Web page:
How to Hash, Salt and Store Password in C#?

Passwords are the most commonly used method for authenticating users and are therefore a primary target for attackers. One effective way to protect passwords is to hash and salt them. In this article, I will create a test Console Application that demonstrates the best practices for hashing, salting, and storing passwords in C#. This article is divided into theoretical and practical parts. If you want to move on to practice, then scroll down to the paragraph “Create Console Application that Hash, Salt and Store Passwords“.

What is Hashing?

Hashing is the process of converting a plain-text password into a unique fixed-length string of characters. This fixed-length string is referred to as a hash. The primary benefit of hashing is that it provides one-way encryption, meaning that it is nearly impossible to convert a hash back into the original plain-text password.

What is Salting?

While hashing is an effective way to secure passwords, it is vulnerable to a specific type of attack called a dictionary attack. A dictionary attack is when an attacker uses precomputed hashes of common passwords to try and guess a user’s password. This is where salting comes in. Salting is the process of adding a random value to the password before it is hashed. This random value is referred to as a salt.

Best Practices for Hashing and Salting Passwords

1. Use a Strong Hashing Algorithm

The strength of the hashing algorithm is crucial to the security of the hashed password. The most common hashing algorithms used for password storage are SHA-256 and SHA-512. These algorithms are recommended because they provide a high level of security.

2. Use a Unique Salt for Each Password

Using a unique salt for each password ensures that even if two users have the same password, their hashed passwords will be different. This makes it more difficult for an attacker to use precomputed hashes to guess passwords.

3. Generate the Salt Using a Cryptographically Secure Pseudo-Random Number Generator

It is important to use a cryptographically secure pseudo-random number generator to generate the salt. This ensures that the salt is truly random and not predictable.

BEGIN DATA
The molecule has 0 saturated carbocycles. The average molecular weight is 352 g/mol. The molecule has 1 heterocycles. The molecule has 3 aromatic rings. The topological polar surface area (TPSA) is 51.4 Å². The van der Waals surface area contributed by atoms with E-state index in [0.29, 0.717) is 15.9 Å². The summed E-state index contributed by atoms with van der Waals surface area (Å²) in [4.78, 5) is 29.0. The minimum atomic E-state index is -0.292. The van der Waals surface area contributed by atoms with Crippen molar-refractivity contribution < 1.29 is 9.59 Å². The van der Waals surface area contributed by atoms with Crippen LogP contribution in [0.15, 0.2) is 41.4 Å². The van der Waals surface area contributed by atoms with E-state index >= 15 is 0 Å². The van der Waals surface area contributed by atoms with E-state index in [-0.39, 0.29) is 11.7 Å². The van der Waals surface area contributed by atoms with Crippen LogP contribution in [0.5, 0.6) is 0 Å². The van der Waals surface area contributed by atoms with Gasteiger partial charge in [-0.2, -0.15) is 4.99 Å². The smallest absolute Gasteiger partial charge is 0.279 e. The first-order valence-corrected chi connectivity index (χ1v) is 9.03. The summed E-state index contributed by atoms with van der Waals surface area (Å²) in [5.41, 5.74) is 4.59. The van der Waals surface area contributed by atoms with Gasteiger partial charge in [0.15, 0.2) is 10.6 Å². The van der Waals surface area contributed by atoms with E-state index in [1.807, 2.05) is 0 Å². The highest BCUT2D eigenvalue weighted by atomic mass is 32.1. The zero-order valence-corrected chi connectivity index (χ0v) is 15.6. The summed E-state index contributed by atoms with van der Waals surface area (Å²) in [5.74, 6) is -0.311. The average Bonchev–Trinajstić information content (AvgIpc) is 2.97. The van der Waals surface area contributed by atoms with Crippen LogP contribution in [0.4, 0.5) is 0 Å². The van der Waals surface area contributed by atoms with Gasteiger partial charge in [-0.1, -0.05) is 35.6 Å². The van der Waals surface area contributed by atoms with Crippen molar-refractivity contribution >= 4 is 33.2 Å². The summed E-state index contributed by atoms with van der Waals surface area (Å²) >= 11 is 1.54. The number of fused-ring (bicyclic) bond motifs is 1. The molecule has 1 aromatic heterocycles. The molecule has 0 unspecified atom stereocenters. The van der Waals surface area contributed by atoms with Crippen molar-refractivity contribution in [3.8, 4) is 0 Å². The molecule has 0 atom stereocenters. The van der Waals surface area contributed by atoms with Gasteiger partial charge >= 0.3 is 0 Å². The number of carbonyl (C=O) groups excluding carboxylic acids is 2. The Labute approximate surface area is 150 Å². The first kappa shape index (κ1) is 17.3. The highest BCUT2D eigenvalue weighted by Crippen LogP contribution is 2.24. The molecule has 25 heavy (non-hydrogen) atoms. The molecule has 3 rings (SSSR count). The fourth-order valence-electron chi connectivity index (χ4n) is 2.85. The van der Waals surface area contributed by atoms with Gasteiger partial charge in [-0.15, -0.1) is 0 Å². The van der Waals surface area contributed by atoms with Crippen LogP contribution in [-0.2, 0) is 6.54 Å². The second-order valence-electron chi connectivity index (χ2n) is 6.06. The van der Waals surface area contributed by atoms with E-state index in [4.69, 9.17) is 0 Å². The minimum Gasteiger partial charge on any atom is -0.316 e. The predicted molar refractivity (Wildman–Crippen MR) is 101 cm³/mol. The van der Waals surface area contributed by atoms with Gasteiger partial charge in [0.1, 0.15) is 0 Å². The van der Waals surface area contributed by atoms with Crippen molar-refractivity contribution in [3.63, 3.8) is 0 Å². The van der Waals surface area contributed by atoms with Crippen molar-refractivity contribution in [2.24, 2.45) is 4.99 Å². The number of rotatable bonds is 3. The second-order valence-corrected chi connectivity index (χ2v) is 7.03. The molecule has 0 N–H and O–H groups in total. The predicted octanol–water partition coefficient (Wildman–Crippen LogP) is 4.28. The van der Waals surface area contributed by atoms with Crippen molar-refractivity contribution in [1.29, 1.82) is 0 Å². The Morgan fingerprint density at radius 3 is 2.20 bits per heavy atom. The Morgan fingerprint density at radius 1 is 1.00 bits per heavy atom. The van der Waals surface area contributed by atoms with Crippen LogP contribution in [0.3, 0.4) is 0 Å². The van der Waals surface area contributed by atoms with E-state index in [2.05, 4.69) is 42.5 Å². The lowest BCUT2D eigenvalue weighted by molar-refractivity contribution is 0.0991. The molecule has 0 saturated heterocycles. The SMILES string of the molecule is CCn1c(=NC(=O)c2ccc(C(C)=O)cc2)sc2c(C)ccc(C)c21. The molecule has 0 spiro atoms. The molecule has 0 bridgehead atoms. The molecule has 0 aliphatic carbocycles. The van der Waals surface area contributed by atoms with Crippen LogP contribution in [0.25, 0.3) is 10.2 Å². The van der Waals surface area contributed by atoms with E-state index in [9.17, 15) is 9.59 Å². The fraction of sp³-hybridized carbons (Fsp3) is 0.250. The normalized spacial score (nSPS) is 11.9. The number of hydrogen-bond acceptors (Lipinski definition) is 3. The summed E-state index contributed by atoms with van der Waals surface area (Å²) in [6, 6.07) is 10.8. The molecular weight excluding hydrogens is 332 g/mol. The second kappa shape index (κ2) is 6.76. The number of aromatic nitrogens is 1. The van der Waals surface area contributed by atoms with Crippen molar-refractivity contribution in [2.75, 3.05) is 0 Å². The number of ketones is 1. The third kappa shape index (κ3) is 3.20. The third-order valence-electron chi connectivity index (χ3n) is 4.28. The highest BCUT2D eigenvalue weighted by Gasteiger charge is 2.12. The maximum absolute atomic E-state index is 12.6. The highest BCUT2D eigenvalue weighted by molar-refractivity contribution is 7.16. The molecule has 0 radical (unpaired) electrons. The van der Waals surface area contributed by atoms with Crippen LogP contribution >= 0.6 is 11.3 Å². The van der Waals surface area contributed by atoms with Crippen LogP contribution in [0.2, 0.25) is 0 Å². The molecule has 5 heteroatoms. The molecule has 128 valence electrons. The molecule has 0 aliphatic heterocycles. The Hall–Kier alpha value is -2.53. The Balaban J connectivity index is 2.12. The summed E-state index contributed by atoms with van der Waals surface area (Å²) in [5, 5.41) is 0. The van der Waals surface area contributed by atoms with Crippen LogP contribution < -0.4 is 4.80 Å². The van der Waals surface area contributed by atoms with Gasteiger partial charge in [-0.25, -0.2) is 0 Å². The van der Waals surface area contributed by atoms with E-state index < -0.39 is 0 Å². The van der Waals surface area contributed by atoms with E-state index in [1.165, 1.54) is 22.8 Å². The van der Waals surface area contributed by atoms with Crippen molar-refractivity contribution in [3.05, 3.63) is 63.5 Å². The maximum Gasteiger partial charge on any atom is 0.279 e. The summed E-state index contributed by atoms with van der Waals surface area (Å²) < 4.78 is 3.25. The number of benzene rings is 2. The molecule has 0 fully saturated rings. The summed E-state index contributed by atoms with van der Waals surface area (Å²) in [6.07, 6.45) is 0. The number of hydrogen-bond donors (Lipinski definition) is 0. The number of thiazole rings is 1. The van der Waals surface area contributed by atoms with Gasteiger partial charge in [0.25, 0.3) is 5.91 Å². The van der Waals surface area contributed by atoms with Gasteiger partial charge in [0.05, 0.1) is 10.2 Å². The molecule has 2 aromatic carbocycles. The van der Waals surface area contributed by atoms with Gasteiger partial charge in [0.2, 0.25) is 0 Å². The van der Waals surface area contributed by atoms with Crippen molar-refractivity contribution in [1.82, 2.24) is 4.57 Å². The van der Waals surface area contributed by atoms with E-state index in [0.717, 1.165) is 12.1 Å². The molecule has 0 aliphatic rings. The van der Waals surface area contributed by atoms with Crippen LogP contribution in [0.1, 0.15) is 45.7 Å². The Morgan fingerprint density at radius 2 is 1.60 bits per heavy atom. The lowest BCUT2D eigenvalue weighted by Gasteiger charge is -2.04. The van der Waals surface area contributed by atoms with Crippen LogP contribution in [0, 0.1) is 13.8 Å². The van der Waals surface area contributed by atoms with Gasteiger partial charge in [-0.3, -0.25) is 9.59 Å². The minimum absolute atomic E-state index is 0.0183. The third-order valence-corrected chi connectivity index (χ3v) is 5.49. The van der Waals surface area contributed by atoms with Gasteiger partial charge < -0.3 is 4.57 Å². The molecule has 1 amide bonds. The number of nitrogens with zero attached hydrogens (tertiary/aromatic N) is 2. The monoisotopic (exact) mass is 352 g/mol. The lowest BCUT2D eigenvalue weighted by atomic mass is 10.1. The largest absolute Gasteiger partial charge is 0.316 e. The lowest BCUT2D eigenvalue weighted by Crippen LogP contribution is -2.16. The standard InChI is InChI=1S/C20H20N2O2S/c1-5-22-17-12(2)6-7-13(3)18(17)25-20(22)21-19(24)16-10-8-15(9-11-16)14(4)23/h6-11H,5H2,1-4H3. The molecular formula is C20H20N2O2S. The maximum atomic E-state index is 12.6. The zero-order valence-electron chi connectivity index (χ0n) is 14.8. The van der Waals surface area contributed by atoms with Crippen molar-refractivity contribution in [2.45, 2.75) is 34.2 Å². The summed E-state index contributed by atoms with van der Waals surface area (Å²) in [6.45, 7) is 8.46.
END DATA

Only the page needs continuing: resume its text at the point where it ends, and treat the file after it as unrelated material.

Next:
4. Combine the Salt and Password before Hashing

To hash a password with a salt, the salt must be combined with the password before it is hashed. This can be done by concatenating the salt and password, or by using a more complex algorithm.

5. Use Key Stretching

Key stretching is the process of applying multiple rounds of hashing to a password. This increases the amount of time it takes for an attacker to guess the password and makes it more difficult for them to do so.

6. Store the Salt and Hashed Password Separately

To further enhance security, it is recommended to store the salt and hashed passwords separately. This makes it more difficult for an attacker to obtain both pieces of information. But in our demo project, I will deviate from this rule and keep it in one column.

Create Console Application that Hash, Salt and Store Passwords

Step 1 – Create .NET 7 Console Application

Let’s create a standard .NET 7 Console Application. Check the following screenshots:

create .net 7 console app
Choosing Console App

console app configuration
Get it name

.net 7 Framework
Select .net 7 framework

Step 2 – Prepare Database and DbContext

Create User Table

CREATE TABLE [dbo].[Users](
    [Id] [int] IDENTITY(1,1) NOT NULL,
    [Email] [nvarchar](100) NOT NULL,
    [Password] [nvarchar](150) NOT NULL,
    [Id] ASC


Prepare DbContext and map table to User class
prepare db to store hash password

You may be interested to read my article Console .Net 6.0 App with Entity Framework Core 6.0.6

Step 3 – Create MyPasswordHasher Class

MyPasswordHasher class

public class MyPasswordHasher
    private const int SaltSize = 16; //128 / 8, length in bytes